Can a "Body of Knowledge" be the exclusive source of information?

The BOK Stops Here!

by Conrad Weisert
June 1, 2013
© 2013 Information Disciplines, Inc.


Several years ago we first encounted the Project Managment Body of Knowledge (PMBOK) a publication from the Project Management Institute. Later the International Insitute of Business Analysis produced the Business Analysis Body of Knowledge (BABOK). Other professional organizations have produced or are planning to produce their own BOKs.

As the titles suggest these volumes are intended to be encyclopedic collections of everything a professional needs to know in order to perform project management and systems analysis respectively. Within their professional orgnizations those books were and still are open to contributions from knowledgeable members. They form the basis for certification programs, whereby individuals can secure coveted credentials that many employers reward with prestigious titles and salaries.


  1. Q: Should a professional working in these areas obtain, study, and regularly consult one or both of those BOKs?
    A: Definitely yes. They contain highly useful information based upon the deep experience of their contributors. They belong at the top of any bibliography.

  2. Q: Do those volumes contain all (or even most) of the principles and advice that a working professional needs to know about those disciplines?
    A: Definitely no. Dozens of other sources (books, courses, web sites) not only fill in gaps but also offer alternative, often preferable points of view.


From the point of view of an Information Technology organization, neither volume is exactly what the professional staff needs.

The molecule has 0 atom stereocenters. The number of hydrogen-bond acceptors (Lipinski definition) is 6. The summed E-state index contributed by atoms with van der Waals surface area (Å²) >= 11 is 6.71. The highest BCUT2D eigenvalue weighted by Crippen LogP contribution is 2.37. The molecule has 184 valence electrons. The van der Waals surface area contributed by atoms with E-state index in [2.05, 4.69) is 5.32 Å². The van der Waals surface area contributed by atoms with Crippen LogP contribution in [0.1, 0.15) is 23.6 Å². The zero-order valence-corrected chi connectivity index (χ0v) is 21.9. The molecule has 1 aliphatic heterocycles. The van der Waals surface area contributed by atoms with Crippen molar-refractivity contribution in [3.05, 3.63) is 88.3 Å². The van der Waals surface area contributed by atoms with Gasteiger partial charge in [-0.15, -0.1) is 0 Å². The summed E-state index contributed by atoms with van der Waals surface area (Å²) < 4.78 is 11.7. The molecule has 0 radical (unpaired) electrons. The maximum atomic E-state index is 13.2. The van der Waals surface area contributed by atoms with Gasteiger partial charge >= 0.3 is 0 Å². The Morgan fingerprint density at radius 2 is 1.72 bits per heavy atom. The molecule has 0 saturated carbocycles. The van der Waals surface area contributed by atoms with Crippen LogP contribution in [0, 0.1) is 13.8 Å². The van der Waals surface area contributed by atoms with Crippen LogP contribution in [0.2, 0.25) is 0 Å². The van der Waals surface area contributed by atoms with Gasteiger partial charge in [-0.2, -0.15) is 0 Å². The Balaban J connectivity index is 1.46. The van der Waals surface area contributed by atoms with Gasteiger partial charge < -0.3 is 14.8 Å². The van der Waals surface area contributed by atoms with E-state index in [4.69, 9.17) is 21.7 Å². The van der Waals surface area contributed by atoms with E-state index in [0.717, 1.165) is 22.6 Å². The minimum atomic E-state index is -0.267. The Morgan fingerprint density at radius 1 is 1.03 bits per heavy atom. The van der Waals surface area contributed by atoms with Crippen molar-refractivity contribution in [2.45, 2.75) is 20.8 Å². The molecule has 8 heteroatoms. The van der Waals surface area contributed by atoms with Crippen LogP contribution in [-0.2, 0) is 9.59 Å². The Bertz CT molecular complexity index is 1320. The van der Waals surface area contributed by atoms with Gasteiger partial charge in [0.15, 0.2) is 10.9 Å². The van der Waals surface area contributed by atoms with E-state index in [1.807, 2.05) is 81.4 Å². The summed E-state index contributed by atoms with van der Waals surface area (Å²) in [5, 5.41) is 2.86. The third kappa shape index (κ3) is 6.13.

The PMBOK is too broad. An I.T. organization is interested mainly in system development projects. Many of the activities involved in building a nuclear submarine or erecting a skyscraper just don't apply in the constrained, but still complicated, world of designing, building, validating, installing, and maintaining software.

The BABOK is too narrow. The switch from "systems analysis" to "business analysis" may have boosted the self esteem of its practitioners, but many of the most complex and most interesting computer applications fall in areas more close related to engineering, to science, or to operations research than to traditional business activity. Defenders of the IIBA have to keep explaining that "business" must be interpreted unusually broadly.

Both volumes are inappropriately the focus of courses that prepare an individual for certification. But an organization doesn't seek an expert on the contents of PMBOK; it needs an expert in project planning and control. The PMBOK may provide valuable even eseential background, but it isn't an end in itself.

More to come?

We may from time to time address specific issues raised by or missing from the BOKs. Send me ( your candidates.

Return to Wducation articles
IDI Home page

Last modified June 6, 2013